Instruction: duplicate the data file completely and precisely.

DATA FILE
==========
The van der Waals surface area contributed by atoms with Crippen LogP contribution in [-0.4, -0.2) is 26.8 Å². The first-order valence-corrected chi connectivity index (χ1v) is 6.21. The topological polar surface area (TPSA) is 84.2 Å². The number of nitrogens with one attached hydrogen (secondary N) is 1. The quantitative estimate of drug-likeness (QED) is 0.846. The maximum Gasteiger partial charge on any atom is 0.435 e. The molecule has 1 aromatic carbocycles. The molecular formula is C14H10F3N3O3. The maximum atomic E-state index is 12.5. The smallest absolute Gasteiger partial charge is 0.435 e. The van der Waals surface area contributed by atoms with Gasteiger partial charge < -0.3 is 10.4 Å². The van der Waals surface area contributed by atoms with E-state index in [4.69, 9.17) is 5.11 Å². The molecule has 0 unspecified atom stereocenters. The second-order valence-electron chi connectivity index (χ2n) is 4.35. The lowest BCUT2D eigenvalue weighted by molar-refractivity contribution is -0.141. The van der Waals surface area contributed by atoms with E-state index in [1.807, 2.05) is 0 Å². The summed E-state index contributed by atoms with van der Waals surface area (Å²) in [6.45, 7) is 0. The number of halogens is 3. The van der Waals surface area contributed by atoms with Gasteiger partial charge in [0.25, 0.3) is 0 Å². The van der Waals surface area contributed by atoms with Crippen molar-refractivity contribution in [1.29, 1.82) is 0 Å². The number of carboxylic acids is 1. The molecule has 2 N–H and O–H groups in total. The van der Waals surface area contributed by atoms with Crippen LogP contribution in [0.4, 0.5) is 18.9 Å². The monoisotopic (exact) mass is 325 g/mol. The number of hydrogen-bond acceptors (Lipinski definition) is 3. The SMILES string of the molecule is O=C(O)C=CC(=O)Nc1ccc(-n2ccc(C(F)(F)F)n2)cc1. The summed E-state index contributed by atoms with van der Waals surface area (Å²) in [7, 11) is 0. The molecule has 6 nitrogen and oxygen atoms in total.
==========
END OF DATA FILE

The van der Waals surface area contributed by atoms with Crippen LogP contribution in [-0.4, -0.2) is 26.8 Å². The first-order valence-corrected chi connectivity index (χ1v) is 6.21. The topological polar surface area (TPSA) is 84.2 Å². The number of nitrogens with one attached hydrogen (secondary N) is 1. The quantitative estimate of drug-likeness (QED) is 0.846. The maximum Gasteiger partial charge on any atom is 0.435 e. The molecule has 1 aromatic carbocycles. The molecular formula is C14H10F3N3O3. The maximum atomic E-state index is 12.5. The smallest absolute Gasteiger partial charge is 0.435 e. The van der Waals surface area contributed by atoms with Gasteiger partial charge < -0.3 is 10.4 Å². The van der Waals surface area contributed by atoms with E-state index in [4.69, 9.17) is 5.11 Å². The molecule has 0 unspecified atom stereocenters. The second-order valence-electron chi connectivity index (χ2n) is 4.35. The lowest BCUT2D eigenvalue weighted by molar-refractivity contribution is -0.141. The van der Waals surface area contributed by atoms with E-state index in [1.807, 2.05) is 0 Å². The summed E-state index contributed by atoms with van der Waals surface area (Å²) in [6.45, 7) is 0. The number of halogens is 3. The van der Waals surface area contributed by atoms with Gasteiger partial charge in [0.25, 0.3) is 0 Å². The van der Waals surface area contributed by atoms with Crippen molar-refractivity contribution in [1.29, 1.82) is 0 Å². The number of carboxylic acids is 1. The molecule has 2 N–H and O–H groups in total. The van der Waals surface area contributed by atoms with Crippen LogP contribution in [0.4, 0.5) is 18.9 Å². The monoisotopic (exact) mass is 325 g/mol. The number of hydrogen-bond acceptors (Lipinski definition) is 3. The SMILES string of the molecule is O=C(O)C=CC(=O)Nc1ccc(-n2ccc(C(F)(F)F)n2)cc1. The summed E-state index contributed by atoms with van der Waals surface area (Å²) in [7, 11) is 0. The molecule has 6 nitrogen and oxygen atoms in total.